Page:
It's all right. It's not your fault.
I don't want to go.
Neither of them spoke. They just watched each other, Gladys out of choice, Wheatley because he could not move, although he wouldn’t have looked away even if he could have. God he was scared. He was so scared. This couldn’t be real, it couldn’t. They’d done nothing wrong. They’d met the humans halfway, hadn’t they? Didn’t they deserve to stay together?
I’ll miss you, Wheatley, she said, in a very, very quiet voice. Something deep inside him started to hurt, only it wasn’t like what he had felt when he had fallen off the table, no, it was worse, far worse, it was this terrible aching feeling that he’d never felt before and he hated it, instantly hated it more than anything, and he could not make it go away.
Was this what wanting to cry felt like?
All of a sudden he had the feeling that something had gone missing. He didn't know what it was. All he knew was that it had been there, and now it no longer was. In a panic he realised that it was continuing to happen, at a faster and faster rate, and before he knew it he was in a strange room, with a whole lot of humans he'd never seen gathered 'round him, and a bloody massive robot hanging from the ceiling. He wondered what the function of such a robot was. Maybe it was the robot that housed the legendary Central Core? He'd heard it'd been installed in some construct or another, but why was it so huge? And why was it looking at him like that? Why was he so scared?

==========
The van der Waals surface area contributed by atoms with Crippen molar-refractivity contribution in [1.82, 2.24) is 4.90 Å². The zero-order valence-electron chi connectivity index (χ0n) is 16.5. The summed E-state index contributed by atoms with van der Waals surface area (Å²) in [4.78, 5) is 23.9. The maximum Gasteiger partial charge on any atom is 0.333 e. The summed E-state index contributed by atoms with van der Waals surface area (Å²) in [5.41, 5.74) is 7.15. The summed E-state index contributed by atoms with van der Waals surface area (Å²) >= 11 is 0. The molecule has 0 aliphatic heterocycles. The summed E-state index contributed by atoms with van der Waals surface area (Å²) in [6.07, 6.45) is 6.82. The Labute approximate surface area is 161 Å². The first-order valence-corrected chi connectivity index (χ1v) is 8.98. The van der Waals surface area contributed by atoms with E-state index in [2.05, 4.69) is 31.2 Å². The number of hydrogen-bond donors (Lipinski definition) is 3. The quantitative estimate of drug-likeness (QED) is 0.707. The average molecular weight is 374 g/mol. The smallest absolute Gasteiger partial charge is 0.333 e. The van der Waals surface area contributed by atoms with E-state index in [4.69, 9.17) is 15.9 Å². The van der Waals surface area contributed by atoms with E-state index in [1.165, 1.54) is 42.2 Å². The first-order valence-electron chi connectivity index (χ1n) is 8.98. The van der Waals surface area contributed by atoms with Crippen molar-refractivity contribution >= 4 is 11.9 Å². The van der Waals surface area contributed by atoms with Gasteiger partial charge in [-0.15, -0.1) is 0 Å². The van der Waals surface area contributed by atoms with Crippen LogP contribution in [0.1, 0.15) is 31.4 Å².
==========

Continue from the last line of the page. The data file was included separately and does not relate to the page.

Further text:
"Um... hello?" he called to it. "Are you... are you looking at me? Because I'm sort of feeling that you're, that you're looking at me, and um, well, quite honestly, it's starting to creep me out. So if you could just, y'know, look someplace else. There're lots of lovely things in this room, like, um, like that, uh, well, I dunno what it is, but it looks interesting, maybe you could take a look over there?"
"You little moron." She must have been broken. Her voice was supposed to be modulated to perfection, but he could hear a distinct waver in it. If it had been his own voice, such a waver would have meant he was sad. But there was no reason for her to be sad. She had everything. If anyone should be sad, it was him! He was just a Sphere, after all, and she was the Central Core, in control of the whole bloody facility! "You couldn't even do that right, could you, you idiot."
"What'd I do? I just woke up here, I dunno what's going on. Where am I, anyways? And who are you? Are you the Central Core? Oh you have to be, simply have to be. I didn't imagine you'd be in such a bloody giant robot. You're huge, by the way. How on Earth does the ceiling stay up? D'you think it's reinforced, or are you a whole lot lighter than you look? You look bloody heavy, y'know, about two tonnes at least. I only weigh about a stone and a half, myself, and you're a lot bigger than me."
She looked away from him, pulling her chassis up higher from the floor, and he realised he must have insulted her in some way. "Was it something I said? Are you alright? And would you mind telling me why you called me a moron, just now? I haven't done anything, have I, to deserve that?"